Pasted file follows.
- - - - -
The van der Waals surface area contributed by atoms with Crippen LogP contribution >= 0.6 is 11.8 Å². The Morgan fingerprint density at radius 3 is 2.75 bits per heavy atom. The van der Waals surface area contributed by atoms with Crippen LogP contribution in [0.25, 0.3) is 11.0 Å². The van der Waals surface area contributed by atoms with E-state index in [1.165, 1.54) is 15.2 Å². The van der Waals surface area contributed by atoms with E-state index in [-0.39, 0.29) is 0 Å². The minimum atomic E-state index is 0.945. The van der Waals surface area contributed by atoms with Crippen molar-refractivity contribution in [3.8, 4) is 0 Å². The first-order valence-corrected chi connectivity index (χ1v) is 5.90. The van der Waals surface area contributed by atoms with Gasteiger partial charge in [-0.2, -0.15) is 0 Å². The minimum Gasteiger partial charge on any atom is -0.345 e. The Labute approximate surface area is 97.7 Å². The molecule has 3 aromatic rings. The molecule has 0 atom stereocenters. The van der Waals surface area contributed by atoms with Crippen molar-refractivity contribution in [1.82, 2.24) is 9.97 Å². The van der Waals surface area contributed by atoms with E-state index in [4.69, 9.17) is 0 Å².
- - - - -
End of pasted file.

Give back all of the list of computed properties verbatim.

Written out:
The van der Waals surface area contributed by atoms with Crippen LogP contribution >= 0.6 is 11.8 Å². The Morgan fingerprint density at radius 3 is 2.75 bits per heavy atom. The van der Waals surface area contributed by atoms with Crippen LogP contribution in [0.25, 0.3) is 11.0 Å². The van der Waals surface area contributed by atoms with E-state index in [1.165, 1.54) is 15.2 Å². The van der Waals surface area contributed by atoms with E-state index in [-0.39, 0.29) is 0 Å². The minimum atomic E-state index is 0.945. The van der Waals surface area contributed by atoms with Crippen molar-refractivity contribution in [3.8, 4) is 0 Å². The first-order valence-corrected chi connectivity index (χ1v) is 5.90. The van der Waals surface area contributed by atoms with Gasteiger partial charge in [-0.2, -0.15) is 0 Å². The minimum Gasteiger partial charge on any atom is -0.345 e. The Labute approximate surface area is 97.7 Å². The molecule has 3 aromatic rings. The molecule has 0 atom stereocenters. The van der Waals surface area contributed by atoms with Crippen molar-refractivity contribution in [1.82, 2.24) is 9.97 Å². The van der Waals surface area contributed by atoms with E-state index in [4.69, 9.17) is 0 Å².